On December 1st 1976, UK TV history was made. On Bill Grundy’s Today show, the Sex Pistols and a couple of their associated chums shocked a nation. Their behavior was quickly seen as inappropriate for most of the 1970s public and by the time their interview concluded with Steve Jones calling Grundy “a fucking rotter”, things had moved from merely “inappropriate” to “causing outrage”.
The mention of 1976 for most people over a certain age in the UK will invariably invoke remembrances of one of the hottest summers on record. There’s more to the year than just drought, though. There’s disco, classic rock and pop.
It was also the year that punk broke into the mainstream. A whole new world of music was born.
It was the year we checked into ‘Hotel California’ for the first time…and with it becoming a radio staple, true as the song’s tale, we never really left. Queen followed their ambitious ‘Night At The Opera’ with the equally grand ‘A Day At The Races’ and Jeff Beck continued his voyage into fusion with ‘Wired’. As Real Gone’s Great 70s project reaches 1976, we take a dip into those classic albums and far more besides.
Towards the end of 2016, Canadian doom merchants The White Swan unleashed their debut EP. Although just offering the discerning riff-junkie just three tracks, on ‘Anubis’, Mercedes Lander and her crew of heavyweight sludge lovers proved that quality always wins out over quality. Between the band’s own ‘Blood’ – a perfect fusion of heaviness and an odd, treacly psychedelia – and the heaviest version of Wings’ ‘Jet’ ever – hearing is believing – the release was an instant classic. Several months on, their eagerly awaited follow up doesn’t so much pick up where the previous tracks left off, but tries its utmost to smash the previous efforts into smithereens [in this case, meaning a thousand pieces; at no point do The White Swan attempt to put their heaviest stamp upon anything written by Pat DiNizio, but it might be a fun idea…]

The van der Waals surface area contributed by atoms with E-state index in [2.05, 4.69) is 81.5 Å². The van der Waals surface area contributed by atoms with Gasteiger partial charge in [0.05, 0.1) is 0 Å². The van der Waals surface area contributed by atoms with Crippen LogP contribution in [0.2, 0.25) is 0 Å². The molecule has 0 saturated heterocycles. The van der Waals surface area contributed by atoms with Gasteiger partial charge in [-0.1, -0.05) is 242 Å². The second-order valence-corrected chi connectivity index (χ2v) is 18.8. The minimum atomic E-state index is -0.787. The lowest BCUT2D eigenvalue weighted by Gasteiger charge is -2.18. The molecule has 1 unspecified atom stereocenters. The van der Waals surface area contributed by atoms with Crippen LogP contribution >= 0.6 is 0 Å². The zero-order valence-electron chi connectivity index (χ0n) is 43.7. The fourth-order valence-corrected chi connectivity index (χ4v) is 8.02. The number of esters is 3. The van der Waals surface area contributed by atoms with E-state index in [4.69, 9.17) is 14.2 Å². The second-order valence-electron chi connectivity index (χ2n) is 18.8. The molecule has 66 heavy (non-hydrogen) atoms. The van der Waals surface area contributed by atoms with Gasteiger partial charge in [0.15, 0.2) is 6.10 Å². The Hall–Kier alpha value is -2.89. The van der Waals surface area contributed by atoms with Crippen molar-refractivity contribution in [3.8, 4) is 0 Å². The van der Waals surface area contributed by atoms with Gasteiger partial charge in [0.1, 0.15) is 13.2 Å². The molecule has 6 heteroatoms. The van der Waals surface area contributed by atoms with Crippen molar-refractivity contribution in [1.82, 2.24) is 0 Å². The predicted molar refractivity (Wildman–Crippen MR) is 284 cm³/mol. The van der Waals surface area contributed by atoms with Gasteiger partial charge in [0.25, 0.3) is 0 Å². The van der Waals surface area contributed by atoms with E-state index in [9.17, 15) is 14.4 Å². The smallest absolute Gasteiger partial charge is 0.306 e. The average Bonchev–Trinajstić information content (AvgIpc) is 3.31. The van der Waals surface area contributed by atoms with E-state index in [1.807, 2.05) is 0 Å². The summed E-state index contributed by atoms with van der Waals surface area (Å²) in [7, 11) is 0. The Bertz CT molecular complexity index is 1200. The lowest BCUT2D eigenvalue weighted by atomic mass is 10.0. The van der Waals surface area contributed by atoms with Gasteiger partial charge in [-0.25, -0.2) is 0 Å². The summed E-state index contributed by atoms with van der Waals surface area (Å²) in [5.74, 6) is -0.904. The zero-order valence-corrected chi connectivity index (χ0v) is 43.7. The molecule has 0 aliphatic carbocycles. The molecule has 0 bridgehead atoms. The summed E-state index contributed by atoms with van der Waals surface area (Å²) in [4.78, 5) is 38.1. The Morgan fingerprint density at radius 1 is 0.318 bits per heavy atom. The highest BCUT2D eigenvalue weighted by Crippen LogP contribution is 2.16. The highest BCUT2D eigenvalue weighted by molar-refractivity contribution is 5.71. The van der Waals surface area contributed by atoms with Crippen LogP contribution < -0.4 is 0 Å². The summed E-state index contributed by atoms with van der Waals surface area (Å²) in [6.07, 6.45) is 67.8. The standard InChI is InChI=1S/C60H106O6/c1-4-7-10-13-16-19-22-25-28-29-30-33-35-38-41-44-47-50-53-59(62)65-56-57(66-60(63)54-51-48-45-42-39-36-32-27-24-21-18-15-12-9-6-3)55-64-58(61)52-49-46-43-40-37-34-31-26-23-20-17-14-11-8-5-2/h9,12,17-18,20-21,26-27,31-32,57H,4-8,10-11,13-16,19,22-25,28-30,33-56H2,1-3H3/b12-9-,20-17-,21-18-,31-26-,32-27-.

At the midpoint of the decade, 1974 appeared to have no definite dominant genres, but that allowed for a very varied singles chart. 1975 very much follows that trend, but pushes some of the focus back to great albums.
Belgium’s Missiles of October have been cranking out their own brand of post-hardcore/noise rock since 2012. Approximately five years on from that time, the self-proclaimed “three old guys” are still very much an underground act, gleefully making listeners’ ears bleed whilst recycling various familiar influences. Their 2017 release ‘Better Days’ really drives home their love of retro hardcore, Jesus Lizard-esque angular art rock and more, in a package that some will find hard to swallow and yet others will lap up with twisted merriment.